The players will quarantine in the happiest place on earth and won’t be allowed to leave the Disney World campus without permission. They will be in masks except when they’re playing basketball, eating or hanging outside. And they will have to abide by strict regulations in games of cards and ping-pong.
Those are some of the details from the NBA’s voluminous manual of health and safety protocols that will govern life in the bubble — a 113-page document sent to teams on Tuesday informing them what to expect from one of the wildest experiments that professional sports has ever seen.
The league’s guidelines for the 22 teams moving to Orlando, Fla., in early July to restart a season that has been suspended for three months represent the NBA’s strategy for getting back to work safely during a pandemic.
The problem is that basketball appears to be riskier than other sports attempting to restart. It’s a high-contact game played indoors with players who are not exactly socially distanced. And the nature of the sport may be one reason that more than a dozen NBA players, coaches and staffers tested positive for the coronavirus in March.
But the whole point of NBA’s exhaustive protocols for the bubble, which is already the most extreme of the measures implemented by major American sports leagues, is to keep players healthy and minimize the chances of an outbreak that would shut down the season.
The players will have to self-isolate when they arrive to make sure no one is bringing the virus into the bubble. They will be subject to regular testing and frequent temperature checks after they clear quarantine. They will be sequestered in three Disney hotels — the Gran Destino, the Grand Floridian and the Yacht Club, for all you Disney fans keeping score at home — and eventually, they will be able to socialize with other players while keeping 6 feet of distance. They can even attend each other’s games in otherwise empty arenas as the world’s most athletic spectators.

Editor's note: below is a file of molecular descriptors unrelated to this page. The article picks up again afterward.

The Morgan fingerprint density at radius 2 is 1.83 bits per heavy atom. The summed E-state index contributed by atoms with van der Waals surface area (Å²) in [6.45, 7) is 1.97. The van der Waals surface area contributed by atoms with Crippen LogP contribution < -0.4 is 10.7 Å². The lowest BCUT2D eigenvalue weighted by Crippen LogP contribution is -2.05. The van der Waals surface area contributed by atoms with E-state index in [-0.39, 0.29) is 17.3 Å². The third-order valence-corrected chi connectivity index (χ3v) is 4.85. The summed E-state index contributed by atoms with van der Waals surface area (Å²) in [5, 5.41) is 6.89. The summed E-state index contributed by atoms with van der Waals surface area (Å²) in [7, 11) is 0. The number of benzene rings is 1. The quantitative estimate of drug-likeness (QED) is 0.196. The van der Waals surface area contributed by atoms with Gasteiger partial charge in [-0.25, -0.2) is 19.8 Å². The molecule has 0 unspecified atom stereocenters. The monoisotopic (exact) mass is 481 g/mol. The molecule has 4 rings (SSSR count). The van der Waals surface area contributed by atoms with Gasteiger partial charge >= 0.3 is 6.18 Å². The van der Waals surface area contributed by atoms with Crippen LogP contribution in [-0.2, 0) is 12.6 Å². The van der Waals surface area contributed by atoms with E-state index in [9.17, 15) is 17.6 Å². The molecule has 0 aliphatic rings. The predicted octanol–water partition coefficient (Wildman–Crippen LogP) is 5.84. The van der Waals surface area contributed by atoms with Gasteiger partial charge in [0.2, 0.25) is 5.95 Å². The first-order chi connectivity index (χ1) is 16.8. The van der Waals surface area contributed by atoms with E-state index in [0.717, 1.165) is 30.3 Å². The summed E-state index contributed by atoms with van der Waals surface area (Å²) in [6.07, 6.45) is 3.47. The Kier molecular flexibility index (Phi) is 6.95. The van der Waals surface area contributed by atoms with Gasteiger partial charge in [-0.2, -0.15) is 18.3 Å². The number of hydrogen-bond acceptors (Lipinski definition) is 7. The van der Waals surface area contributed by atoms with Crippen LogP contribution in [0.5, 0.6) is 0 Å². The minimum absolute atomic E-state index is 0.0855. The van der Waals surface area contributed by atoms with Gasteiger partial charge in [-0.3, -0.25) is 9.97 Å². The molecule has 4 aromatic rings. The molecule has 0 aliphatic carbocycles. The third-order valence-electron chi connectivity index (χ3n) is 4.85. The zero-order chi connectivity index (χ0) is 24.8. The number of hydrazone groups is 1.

NBA players being the only fans at NBA games won’t be the only peculiar sight when the regular season resumes on July 30 before the playoffs tip in August. The players will get dressed before games and shower after games in their hotel rooms—not the locker rooms in the arena. The coaches will be encouraged to wear face masks on the sidelines, and it will be required of their assistants on the second row of the bench.
The league’s measures are so detailed they include everything from advice for disinfecting basketballs to recommendations against previously inconsequential behavioral quirks like fiddling with your mouthguard. And then there are the ping-pong rules.
One of the complaints from players who are reluctant to be away from their families for months—guests are not invited until the end of August—is how they will spend their free time if they’re stuck on the Disney campus. The league says that it’s planning entertainment options, including movie screenings and DJ sets, and there will be videogames and table tennis in players-only lounges. But they expect players to practice social distancing—which means no doubles matches.
Some players have expressed concerns with the NBA’s restart plan that range from the restricted environment to the distraction from the Black Lives Matter protests that have swept the country.
The campus itself will not be as impenetrable as the concept of a bubble suggests. But if a player leaves without permission, he will have to isolate for at least another 10 days and potentially subject himself to a nasopharyngeal swab, which is more uncomfortable than the nasal, oral and saliva tests. Disney staffers not living on campus won’t be tested, even with cases in Central Florida sharply increasing, but they also won’t be in contact with the players.
There is only so much the NBA will be able to control once the players hit the court. But the protocols were written to account for almost everything else that might happen inside the bubble—including how to respond to a positive test.
The league was the first to shut down on March 11, when Utah Jazz center Rudy Gobert became the first player who tested positive for a virus that had not yet paralyzed American life, but the NBA acknowledges that one positive test won’t be enough to suspend or cancel the season.
The plan in Orlando calls for any player who tests positive to enter what the league is calling “Isolation Housing” that will be off the NBA’s campus. They will be retested away from other players to confirm the positive outcome, and they will be confined to Isolation Housing until they register two consecutive negative tests. Only then can they rejoin the bubble.
But positive tests will sideline players for at least two weeks. That could easily shape the NBA playoffs if a star contracts the virus—even if he doesn’t get sick.
He won’t be able to return to the court immediately after he leaves quarantine. Players have to wait two weeks from the first positive tests if they’re asymptomatic or two weeks from the resolution of their symptoms before they’re cleared to play again.